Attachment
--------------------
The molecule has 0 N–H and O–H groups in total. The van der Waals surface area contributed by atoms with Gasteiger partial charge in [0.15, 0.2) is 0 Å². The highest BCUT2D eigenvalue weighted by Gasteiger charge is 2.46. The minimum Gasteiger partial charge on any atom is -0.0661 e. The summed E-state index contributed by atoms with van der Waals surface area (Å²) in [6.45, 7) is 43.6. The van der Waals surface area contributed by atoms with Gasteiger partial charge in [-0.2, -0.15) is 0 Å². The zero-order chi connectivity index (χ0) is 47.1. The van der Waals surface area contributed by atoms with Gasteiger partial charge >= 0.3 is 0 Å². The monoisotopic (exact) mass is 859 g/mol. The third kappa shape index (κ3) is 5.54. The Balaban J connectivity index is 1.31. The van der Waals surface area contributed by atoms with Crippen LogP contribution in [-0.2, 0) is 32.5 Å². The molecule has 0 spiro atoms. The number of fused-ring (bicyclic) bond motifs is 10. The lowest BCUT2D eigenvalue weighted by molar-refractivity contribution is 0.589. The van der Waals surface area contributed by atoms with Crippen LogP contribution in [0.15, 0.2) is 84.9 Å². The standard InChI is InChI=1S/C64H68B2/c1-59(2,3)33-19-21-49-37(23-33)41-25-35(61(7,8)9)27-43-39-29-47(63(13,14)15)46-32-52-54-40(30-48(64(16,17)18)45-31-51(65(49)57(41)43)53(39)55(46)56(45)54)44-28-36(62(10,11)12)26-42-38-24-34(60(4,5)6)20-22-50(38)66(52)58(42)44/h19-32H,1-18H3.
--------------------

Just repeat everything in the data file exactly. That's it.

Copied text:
The molecule has 0 N–H and O–H groups in total. The van der Waals surface area contributed by atoms with Gasteiger partial charge in [0.15, 0.2) is 0 Å². The highest BCUT2D eigenvalue weighted by Gasteiger charge is 2.46. The minimum Gasteiger partial charge on any atom is -0.0661 e. The summed E-state index contributed by atoms with van der Waals surface area (Å²) in [6.45, 7) is 43.6. The van der Waals surface area contributed by atoms with Gasteiger partial charge in [-0.2, -0.15) is 0 Å². The zero-order chi connectivity index (χ0) is 47.1. The van der Waals surface area contributed by atoms with Gasteiger partial charge >= 0.3 is 0 Å². The monoisotopic (exact) mass is 859 g/mol. The third kappa shape index (κ3) is 5.54. The Balaban J connectivity index is 1.31. The van der Waals surface area contributed by atoms with Crippen LogP contribution in [-0.2, 0) is 32.5 Å². The molecule has 0 spiro atoms. The number of fused-ring (bicyclic) bond motifs is 10. The lowest BCUT2D eigenvalue weighted by molar-refractivity contribution is 0.589. The van der Waals surface area contributed by atoms with Crippen LogP contribution in [0.15, 0.2) is 84.9 Å². The standard InChI is InChI=1S/C64H68B2/c1-59(2,3)33-19-21-49-37(23-33)41-25-35(61(7,8)9)27-43-39-29-47(63(13,14)15)46-32-52-54-40(30-48(64(16,17)18)45-31-51(65(49)57(41)43)53(39)55(46)56(45)54)44-28-36(62(10,11)12)26-42-38-24-34(60(4,5)6)20-22-50(38)66(52)58(42)44/h19-32H,1-18H3.